But the world changed in the decades that followed. Much more recently, the terrible events of World War II left much of the Western world searching for moral bearings on which society might rest. The United Nations was founded in 1945, and one of its first significant efforts was the ratification of a Universal Declaration of Human Rights. 

In some ways, Pacem in Terris is an example of the Church learning from the world. Many of the most important ideas in the encyclical were written into the U.N. declaration 15 years earlier. Pacem in Terris is the Church’s stamp of approval on the thinking. If there is a difference between the two, it is in the encyclical’s emphasis on duties alongside rights. 

In the encyclical, Pope John offers a long list of human rights — rights that belong to every person, regardless of accomplishments, economic status, religious beliefs, personal goodness, citizenship or political convictions. 

Natural law

One notable aspect of the encyclical is its reliance primarily on natural law (rather than divine revelation or papal authority) to support its teaching. 

“The idea of natural law says there is a structure to the universe intended by God. People can discern God’s will in moral matters through human reason,” even without referring to the Bible or Church teaching, Father Massaro said. This central tenet of Catholic moral theology suggests that non-Catholics, or nonbelievers, are able to understand moral principles and act on them. 

This is reflected in the first words of Pope John’s letter, where he addresses his words to “all people of good will.” Previously, papal encyclicals were addressed either to Catholic bishops or to all Catholics, but never to those outside the Church. In beginning this way, Pope John was making a statement that the moral principles he was teaching were accessible to people who did not share the Church’s faith. 

“It’s a very optimistic vision in that sense,” Father Massaro said. 

Long shadow

Though Pope John died just two months after the encyclical’s publication, the impact he made with it has been long term.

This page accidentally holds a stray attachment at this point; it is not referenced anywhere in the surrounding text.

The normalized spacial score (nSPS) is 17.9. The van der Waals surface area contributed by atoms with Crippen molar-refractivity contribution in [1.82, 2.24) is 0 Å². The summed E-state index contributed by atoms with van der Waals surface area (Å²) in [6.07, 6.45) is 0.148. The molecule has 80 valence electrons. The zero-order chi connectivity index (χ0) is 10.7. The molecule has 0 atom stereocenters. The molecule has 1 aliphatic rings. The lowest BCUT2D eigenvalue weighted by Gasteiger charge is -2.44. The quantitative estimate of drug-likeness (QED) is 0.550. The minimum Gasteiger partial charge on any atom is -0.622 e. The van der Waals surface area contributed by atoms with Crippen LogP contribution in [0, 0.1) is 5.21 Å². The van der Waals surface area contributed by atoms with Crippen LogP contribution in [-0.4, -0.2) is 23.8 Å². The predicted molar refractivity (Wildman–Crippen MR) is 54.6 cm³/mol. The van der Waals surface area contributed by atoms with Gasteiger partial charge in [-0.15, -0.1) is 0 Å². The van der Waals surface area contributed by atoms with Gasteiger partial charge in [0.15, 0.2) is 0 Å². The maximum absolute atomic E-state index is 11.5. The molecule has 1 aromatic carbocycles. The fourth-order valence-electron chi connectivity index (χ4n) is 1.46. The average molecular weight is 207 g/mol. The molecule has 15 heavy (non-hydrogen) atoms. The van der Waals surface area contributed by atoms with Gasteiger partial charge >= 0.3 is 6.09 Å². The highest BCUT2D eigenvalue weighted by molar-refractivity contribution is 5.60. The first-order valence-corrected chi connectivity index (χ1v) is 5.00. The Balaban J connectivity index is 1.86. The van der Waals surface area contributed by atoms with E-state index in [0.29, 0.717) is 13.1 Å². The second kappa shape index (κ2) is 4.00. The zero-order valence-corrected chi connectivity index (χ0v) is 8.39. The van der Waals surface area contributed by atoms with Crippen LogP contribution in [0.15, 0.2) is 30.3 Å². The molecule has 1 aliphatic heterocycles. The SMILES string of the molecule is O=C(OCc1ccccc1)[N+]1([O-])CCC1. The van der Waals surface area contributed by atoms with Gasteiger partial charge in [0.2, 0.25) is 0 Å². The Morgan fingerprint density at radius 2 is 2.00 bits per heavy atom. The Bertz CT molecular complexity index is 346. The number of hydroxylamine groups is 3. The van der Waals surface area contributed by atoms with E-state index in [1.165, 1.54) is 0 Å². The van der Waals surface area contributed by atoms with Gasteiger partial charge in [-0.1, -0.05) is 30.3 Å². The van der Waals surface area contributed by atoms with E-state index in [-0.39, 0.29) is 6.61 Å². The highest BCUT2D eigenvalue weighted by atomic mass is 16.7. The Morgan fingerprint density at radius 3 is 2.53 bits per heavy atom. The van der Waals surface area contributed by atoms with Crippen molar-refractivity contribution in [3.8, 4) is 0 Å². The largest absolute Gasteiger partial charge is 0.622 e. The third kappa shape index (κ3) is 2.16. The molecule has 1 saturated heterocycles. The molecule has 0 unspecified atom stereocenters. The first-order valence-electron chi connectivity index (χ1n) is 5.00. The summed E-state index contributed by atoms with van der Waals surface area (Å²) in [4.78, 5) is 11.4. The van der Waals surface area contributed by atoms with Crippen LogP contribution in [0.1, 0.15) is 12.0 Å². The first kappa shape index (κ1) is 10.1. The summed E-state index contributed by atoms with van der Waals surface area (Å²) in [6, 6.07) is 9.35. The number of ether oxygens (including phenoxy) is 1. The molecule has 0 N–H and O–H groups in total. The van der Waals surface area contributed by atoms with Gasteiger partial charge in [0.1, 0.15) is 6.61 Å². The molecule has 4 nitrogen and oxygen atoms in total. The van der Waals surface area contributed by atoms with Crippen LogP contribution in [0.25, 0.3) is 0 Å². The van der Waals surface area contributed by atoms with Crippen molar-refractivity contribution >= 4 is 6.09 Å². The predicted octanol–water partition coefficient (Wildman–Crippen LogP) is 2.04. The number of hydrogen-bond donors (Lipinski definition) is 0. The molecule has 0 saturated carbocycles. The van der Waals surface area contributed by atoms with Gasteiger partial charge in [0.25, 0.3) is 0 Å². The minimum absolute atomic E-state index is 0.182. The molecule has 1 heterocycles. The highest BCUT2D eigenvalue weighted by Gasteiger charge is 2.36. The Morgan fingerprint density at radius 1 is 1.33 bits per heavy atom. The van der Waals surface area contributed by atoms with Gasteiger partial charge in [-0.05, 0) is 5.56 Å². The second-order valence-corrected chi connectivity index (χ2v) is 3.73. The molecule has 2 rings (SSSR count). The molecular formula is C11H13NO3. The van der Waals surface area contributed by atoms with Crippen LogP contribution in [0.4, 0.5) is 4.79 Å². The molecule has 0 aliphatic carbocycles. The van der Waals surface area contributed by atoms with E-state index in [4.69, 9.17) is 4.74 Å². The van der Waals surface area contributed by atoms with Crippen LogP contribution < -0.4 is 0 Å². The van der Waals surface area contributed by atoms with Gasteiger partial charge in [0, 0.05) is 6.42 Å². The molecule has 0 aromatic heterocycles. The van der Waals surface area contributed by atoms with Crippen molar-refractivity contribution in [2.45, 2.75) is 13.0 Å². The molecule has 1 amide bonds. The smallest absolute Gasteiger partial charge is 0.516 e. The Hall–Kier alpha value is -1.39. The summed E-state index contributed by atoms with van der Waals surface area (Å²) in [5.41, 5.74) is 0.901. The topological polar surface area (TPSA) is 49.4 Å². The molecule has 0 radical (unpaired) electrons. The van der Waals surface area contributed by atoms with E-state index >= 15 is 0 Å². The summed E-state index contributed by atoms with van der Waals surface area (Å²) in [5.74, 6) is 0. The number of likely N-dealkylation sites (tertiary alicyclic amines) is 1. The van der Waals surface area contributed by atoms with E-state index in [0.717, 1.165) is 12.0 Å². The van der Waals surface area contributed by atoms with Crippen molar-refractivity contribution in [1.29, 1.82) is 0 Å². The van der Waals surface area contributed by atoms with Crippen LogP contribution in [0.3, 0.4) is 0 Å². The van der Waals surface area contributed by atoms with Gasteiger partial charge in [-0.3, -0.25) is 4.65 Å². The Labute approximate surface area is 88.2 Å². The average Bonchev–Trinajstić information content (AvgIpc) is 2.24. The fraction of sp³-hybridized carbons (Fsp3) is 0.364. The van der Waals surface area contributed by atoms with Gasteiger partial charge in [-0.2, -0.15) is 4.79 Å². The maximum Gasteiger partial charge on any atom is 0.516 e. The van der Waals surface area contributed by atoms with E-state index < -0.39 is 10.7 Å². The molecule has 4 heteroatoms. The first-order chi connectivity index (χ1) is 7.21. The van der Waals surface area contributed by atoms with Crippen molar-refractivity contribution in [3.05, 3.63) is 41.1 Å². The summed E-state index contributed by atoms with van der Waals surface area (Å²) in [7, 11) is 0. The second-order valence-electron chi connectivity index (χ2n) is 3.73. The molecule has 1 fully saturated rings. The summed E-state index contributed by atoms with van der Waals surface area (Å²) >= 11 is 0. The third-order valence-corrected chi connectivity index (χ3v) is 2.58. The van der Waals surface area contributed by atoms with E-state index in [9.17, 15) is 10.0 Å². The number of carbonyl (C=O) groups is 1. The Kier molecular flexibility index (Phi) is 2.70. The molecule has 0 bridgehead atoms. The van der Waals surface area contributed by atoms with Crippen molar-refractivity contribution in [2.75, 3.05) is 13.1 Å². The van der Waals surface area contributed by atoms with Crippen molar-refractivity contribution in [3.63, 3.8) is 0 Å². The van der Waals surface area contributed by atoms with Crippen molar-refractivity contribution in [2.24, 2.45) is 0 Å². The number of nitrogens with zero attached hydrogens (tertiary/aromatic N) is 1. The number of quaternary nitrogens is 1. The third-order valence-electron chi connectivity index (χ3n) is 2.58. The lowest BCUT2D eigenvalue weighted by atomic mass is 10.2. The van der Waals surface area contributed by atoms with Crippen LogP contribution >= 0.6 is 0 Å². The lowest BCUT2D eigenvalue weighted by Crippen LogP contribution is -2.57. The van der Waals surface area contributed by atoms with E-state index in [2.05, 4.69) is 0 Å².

Jesuit Father John Coleman, an expert on Catholic human rights doctrine, told Our Sunday Visitor that Pacem in Terris influenced the teaching of the Second Vatican Council (which had opened in October 1962 and concluded in December 1965). The Council’s Pastoral Constitution on the Church in the Modern World, Gaudium et Spes, was, Father Coleman said, “deeply influenced by Pacem in Terris.” The document expressed doubts (No. 80) about whether there could ever be any morally acceptable use of nuclear weapons in warfare, an idea that Pope John had expressed in Pacem in Terris

We also see John’s influence in the Council’s historic defense of religious freedom in the Declaration on Religious Freedom, Dignitatis Humanae. Pope John had made reference in Pacem in Terris (No. 14) to “being able to worship God in accordance with the right dictates of his own conscience, and to profess his religion both in private and in public.” 

Following his election as pope in 1978, Pope John Paul II soon made a strong defense of human rights around the world a hallmark of his pontificate. He quoted frequently from Pacem in Terris. 

“It’s certainly true that Pacem in Terris cast a long shadow,” Father Massaro said. 

Barry Hudock is the author of the forthcoming book “Faith Meets World” (Liguori, $16.99).